Commentary from the South Asia Center on the most relevant news from the region, and suggested “must-read” analyses from the week.

Teenager Aitzaz Hasan was killed on January 9 after stopping a suicide bomber at his school in northwest Pakistan. Hasan reportedly prevented the bomber from entering the school, and was killed when the bomber then detonated his suicide vest. There were over 2,000 students in the school, which is in a Shi’ite majority area, at the time of the attack. The Lashkar-e Jhangvi (LeJ), a Sunni extremist group, claimed responsibility for the attack. This latest incident highlights the ongoing sectarian violence that plagues Pakistan.   

Relevant News Stories:
The Nine Lives of Pakistan’s ‘Dirty Harry’ (FP)
Afghan Taliban killings in Quetta may be part of a pattern (Dawn)
Pakistani Teen Dies Stopping Bomber from Striking School (NPR)
Aitzaz Hassan: Pakistan ‘hero’ recommended for award (BBC)

President Hamid Karzai has ordered the release of 72 prisoners currently held in Bagram prison. The order comes after an internal panel review which suggested 45 detainees are innocent and 27 detainees lack sufficient evidence for trial. US representatives objected to this assessment, stating all 88 prisoners are dangerous criminals and pose a serious threat to security forces in the country if released. According to General Joseph Dunford, American commander of international forces in Afghanistan, this move stands against the memorandum of understanding signed by the two countries in 2013. US Senators warned last week that this move may irreparably damage relations, and cause a slash in aid to Afghanistan.

Relevant News Stories:
Afghan girl forced to wear suicide vest may be sent home, against wishes  (BBC)
Afghanistan’s Worsening, and Baffling, Hunger Crisis (NYT)
Gates: US Tried to Oust Karzai in ‘Failed Putsch’ (FP)
White House: Obama believes in Afghanistan mission (CNN)
With Release of Prisoners, Afghan Leader Again Defies US Wishes (NYT)

The Awami League and Prime Minister Sheikh Hasina won another term in elections that have been widely decried as a ‘farce’ as nearly all other parties boycotted. Voter turnout was also estimated to have been as low as twenty percent. Opposition leaders and activists continue to be detained and arrested, while others have gone into hiding. 2013 was one of Bangladesh’s most violent years since independence, and 2014 is unlikely to go any better. At least twenty people died on election day and there are reports of Islamists attacking the Hindu minority in rural areas since then. The political gridlock also plunges Bangladesh deeper into economic stagnation, as the garment industry has seen its own turmoil after a series of horrific accidents, strikes, and demands for increased wages.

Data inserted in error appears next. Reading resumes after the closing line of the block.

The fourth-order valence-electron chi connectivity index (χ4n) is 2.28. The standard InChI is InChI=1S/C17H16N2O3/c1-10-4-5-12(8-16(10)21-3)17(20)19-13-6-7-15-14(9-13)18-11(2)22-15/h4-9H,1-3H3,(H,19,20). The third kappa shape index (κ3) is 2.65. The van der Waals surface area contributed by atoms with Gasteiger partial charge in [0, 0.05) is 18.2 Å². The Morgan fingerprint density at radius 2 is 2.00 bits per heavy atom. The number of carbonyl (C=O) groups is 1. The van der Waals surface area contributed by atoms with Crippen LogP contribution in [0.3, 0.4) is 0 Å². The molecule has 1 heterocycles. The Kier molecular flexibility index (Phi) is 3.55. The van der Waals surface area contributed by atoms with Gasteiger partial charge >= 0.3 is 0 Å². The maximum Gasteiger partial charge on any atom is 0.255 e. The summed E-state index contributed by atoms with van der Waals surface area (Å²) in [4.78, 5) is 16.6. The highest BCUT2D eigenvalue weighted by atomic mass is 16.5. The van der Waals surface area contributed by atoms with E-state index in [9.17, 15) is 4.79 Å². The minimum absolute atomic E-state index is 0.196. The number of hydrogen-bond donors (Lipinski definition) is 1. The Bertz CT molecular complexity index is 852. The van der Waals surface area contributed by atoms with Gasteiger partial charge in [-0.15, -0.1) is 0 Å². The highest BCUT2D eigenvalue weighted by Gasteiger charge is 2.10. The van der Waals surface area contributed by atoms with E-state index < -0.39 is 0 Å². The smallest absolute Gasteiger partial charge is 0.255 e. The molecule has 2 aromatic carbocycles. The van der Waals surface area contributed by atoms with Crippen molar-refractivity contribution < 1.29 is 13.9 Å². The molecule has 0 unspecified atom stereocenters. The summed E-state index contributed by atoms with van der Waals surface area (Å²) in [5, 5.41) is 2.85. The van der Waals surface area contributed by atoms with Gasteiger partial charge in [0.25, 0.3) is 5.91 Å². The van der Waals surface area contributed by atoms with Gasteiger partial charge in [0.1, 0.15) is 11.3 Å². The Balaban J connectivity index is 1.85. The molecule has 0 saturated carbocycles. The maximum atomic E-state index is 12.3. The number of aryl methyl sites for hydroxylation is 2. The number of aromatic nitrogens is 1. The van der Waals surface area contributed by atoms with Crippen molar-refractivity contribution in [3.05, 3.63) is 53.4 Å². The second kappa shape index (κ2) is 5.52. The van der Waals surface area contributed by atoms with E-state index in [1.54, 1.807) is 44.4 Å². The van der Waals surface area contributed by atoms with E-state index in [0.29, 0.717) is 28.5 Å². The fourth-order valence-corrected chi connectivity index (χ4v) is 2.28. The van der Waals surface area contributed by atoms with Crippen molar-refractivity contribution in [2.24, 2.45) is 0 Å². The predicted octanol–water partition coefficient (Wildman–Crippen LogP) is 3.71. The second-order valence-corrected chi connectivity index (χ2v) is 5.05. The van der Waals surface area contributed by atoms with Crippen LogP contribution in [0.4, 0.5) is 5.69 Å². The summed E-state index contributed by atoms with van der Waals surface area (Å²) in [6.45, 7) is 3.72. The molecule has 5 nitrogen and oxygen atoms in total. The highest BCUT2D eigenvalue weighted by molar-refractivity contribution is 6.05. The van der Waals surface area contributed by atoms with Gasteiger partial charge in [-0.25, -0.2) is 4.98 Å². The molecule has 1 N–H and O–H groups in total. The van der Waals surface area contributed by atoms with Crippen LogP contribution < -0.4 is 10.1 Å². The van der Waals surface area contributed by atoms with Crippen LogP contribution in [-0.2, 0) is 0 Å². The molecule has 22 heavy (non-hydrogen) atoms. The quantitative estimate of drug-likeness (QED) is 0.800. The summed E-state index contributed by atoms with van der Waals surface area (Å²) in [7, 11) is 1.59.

Relevant News Stories:
Bangladesh’s Election: Another Beating (The Economist)
Bangladesh poll: ‘I have never felt this scared’ (BBC)
Bangladesh election unrest squeezes key garment sector (Reuters)

Negotiations are underway between Russia and Iran to trade oil for goods, currently valued at $1.5 billion per month. The deal would export 500,000 BPD to Russia, doubling the country’s oil exports. Iran’s biggest buyer China imported 420,000 BPD in 2013. Iranian representatives are exhibiting urgency in finalizing the deal. Though the potential respite to Iran’s struggling economy is not being considered an obstacle in the nuclear talks, Supreme Leader Ayatollah Khamenei is seemingly distancing himself from the negotiations. Khamenei denounced the United States on Thursday, citing hostility towards Iran and the Muslim world. Analysts suggest Khamenei is positioning himself, particularly to his hard-line conservative constituency, in the event that Iran is forced to compromise or negotiations collapse.

Relevant News Stories:
Exclusive: Iran, Russia negotiating big oil-for-goods deal (Reuters)
As Iran Nuclear Talks Resume, Ayatollah Criticizes U.S. (NYT)
Iran’s fingerprints in Fallujah (NYT)

Less than a month after taking charge of Delhi’s government, the Aam Aadmi Party (AAP) has set up a helpline to allow individuals to report corrupt practices and demands for bribes. It offers advice and tips on how ordinary citizens can set up sting operations to gather proof of corruption. The AAP has stated arrests will take place within 24 hours of receiving a complaint with evidence, which should be in either video or audio form. The helpline, which was launched this past week, received over 4,000 calls within the first few hours.  Due to the sheer volume of calls, Arvind Kejriwal, Delhi’s chief minister, has stated that he will triple the number of staff manning the helpline.

Relevant News Stories:
India’s Delhi government’s anti-corruption helpline gets thousands of calls (BBC)
India-China Trade: record $31 bn deficit in 2013 (The Hindu)
Election Q&A: Inside India’s Race to the Polls (FP)
India launches satellite from space centre (Al Jazeera)